Digital Dilemma: Is It Safe To Use Finance Tracking Apps for Personal Budgeting?

These apps get access to read your messages, see photos, and OTPs, is it truly safe to entrust sensitive banking and financial information to these apps?
Digital Dilemma
Digital Dilemma

Kaustubh Jadhav, COO at a gaming company in Mumbai, uses Money Manager, a finance tracking application, to maintain and track his budgeting and investment needs. Jadhav has been using finance tracking applications for the past 6 to 7 years to keep a hold of ‘where his money goes.’ ‘Roughly 85 per cent of my transactions are online, and only 15 per cent cash,’ he says. The apps allow Jadhav to keep investment-related transactions automated, and differentiate between wants and needs spends. Few of these applications are connected with UPI enablers to auto-feed data into the system. ‘Initially, when I started it had a lot of manual entries but now with the UPI auto-update feature the data is stored accurately and efficiently,’ he says.

UPI Overspends & Budget Adherence

Unified Payments Interface (UPI) and other digital payment platforms have made transactions more convenient than ever before.

A recent study by Indraprastha Institute of Information Technology Delhi (IIIT Delhi) found that around 81 per cent of people use UPI daily. On average, 15.7 per cent affirmed daily average spending of around Rs 200. Regarding daily spending using UPI, respondents reported a wide range, with amounts varying from Rs 50 to 1 lakh.

Respondents gave varying opinions on how using UPI affected their budget adherence. About 23 per cent strongly agreed, 23.3 per cent agreed, 26.7 per cent were neutral, 15.6 per cent disagreed, and 11.5 per cent strongly disagreed that the UPI has affected their budget spending. The survey shows that UPI has influenced their ability to follow their budget and manage overspending.

‘There are occasions when I exceed my initial spending plans, but I rely on finance tracking applications to ensure I stay within my budget,’ a person said in an IIIT Delhi survey on ‘UPI’s Impact on Spending Behavior among Indian Users’.

As payments today have evolved from cash to cashless with the digital revolution, personal budgeting tactics for many people, like Jadhav, have also changed from paper notes to online mode. In such cases, finance tracking applications have revolutionized the way people manage their budgets.

There are various kinds of applications available in the market. Some let you enter spending details manually based on categories, while many allow account linking features to automatically track and store data.

Respondents employed various methods to manage their expenses, including popular platforms like Splitwise, and Paytm, bank statements, and applications such as SBI YONO, and Samsung Notes. Other tools included Excel sheets and dedicated finance apps like MyMoneyy, Honeybook, Monefy, Payhawk, and Money Manager.

Is your data at risk?

These finance budgeting apps provide convenience, efficiency, and real-time insights into an individual’s spending habits, thereby helping them take control of their finances. However, amid growing concerns around data privacy and security, a pertinent question arises - is it truly safe to entrust sensitive banking and financial information to these apps?

Most of these apps are free which always raises the question of how do they sustain. A popular budgeting app, Mint, was officially shut down in March this year because it wasn't making enough money. ‘What if they are selling data points and analytics to other apps or using them for purposes not known to the users?’ says Vinit Iyer, a financial advisor based in Pune.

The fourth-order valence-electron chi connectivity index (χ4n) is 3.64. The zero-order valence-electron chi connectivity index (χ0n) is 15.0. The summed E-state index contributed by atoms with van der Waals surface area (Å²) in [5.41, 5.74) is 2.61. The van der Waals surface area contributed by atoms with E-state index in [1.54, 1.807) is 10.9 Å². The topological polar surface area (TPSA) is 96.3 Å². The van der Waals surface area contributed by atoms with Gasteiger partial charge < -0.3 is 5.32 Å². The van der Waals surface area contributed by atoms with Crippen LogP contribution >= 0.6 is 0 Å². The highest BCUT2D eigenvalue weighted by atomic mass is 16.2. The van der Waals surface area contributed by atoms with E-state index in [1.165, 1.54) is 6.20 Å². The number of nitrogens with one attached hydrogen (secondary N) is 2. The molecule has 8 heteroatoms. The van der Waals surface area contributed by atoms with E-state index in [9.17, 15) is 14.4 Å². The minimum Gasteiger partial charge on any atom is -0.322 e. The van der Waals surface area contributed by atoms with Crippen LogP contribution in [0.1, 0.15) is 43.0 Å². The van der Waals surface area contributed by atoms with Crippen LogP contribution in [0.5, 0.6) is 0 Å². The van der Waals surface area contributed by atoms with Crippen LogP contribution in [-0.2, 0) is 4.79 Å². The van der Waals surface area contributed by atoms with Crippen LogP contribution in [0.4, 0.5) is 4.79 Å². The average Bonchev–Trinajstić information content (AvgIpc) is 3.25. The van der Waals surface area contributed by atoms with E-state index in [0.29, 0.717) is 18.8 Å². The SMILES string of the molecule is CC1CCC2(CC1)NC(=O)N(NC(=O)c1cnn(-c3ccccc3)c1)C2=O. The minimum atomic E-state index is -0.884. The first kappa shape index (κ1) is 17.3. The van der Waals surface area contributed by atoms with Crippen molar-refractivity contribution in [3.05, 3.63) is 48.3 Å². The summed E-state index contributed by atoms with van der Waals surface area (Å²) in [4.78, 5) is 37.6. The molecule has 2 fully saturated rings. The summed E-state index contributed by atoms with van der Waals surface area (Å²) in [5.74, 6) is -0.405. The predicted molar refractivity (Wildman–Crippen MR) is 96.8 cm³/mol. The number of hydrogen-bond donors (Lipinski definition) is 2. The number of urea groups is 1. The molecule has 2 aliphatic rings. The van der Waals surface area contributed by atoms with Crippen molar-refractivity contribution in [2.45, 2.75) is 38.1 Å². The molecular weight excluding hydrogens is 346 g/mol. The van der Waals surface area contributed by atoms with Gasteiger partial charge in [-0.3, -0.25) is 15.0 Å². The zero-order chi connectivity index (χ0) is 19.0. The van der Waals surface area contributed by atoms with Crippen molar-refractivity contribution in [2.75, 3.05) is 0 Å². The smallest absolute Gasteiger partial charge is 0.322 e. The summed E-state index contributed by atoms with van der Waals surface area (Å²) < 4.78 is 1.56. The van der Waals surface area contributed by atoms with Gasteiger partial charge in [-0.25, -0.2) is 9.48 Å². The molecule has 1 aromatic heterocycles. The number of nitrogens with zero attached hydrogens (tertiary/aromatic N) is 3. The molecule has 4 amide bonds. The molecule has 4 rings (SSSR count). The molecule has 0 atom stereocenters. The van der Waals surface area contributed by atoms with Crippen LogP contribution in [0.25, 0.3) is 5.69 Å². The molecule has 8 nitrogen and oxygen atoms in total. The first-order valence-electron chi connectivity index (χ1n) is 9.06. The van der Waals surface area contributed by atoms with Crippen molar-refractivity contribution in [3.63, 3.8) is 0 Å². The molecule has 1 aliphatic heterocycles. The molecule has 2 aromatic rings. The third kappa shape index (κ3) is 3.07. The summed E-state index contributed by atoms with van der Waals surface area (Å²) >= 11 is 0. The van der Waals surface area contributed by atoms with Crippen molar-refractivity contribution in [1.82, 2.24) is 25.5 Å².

‘These apps also get access to read your messages, see photos, and OTPs, such features can be a threat to user-sensitive information like UPI or other digital payment methods,’ he adds.

“I once had a bad experience with UPI. I got a message asking me to send money, and they wanted my bank OTP. Sadly, I gave it to them, and things got messed up. They took a big chunk of cash, around 10,000 rupees, from my bank account.

What can you do to prevent data theft and safety issues?

Third-party exposure is one of the main threats emanating from giving access to finance tracking apps, there an individual may;

Use different accounts: Iyer suggests users always keep a separate account linked with UPI or other digital payment platforms for day-to-day expenses. This can assist you with keeping a better track of UPI-related spending, help you cut down overspends and will also limit the threat of financial fraudulent activity from your main account.

Monitor your account: The overlapping of sensitive financial information, such as bank account details, credit card numbers, and transaction histories, into these apps can be a dangerous and hectic affair. To protect card-related data breaches you should monitor your account(s) and not simply rely on app-based data management.

“These financial tracking apps cannot stop you from overspending because of the lack of human aliment. They can send you alerts, some may provide insights, but they can’t initiate the discipline,” says Iyer. Cost, expenses, and limited income are some of the reasons that make people not seek out financial advisors, and this is where these apps come in handy.

However, on the matter of discipline needed to track overspends, a financial advisor can guide you better.

By being vigilant about permissions granted to these applications, understanding how personal information is stored and utilised, and staying informed about potential security threats, individuals can strike a balance between using the benefits of such finance-tracking apps and protecting their financial privacy.

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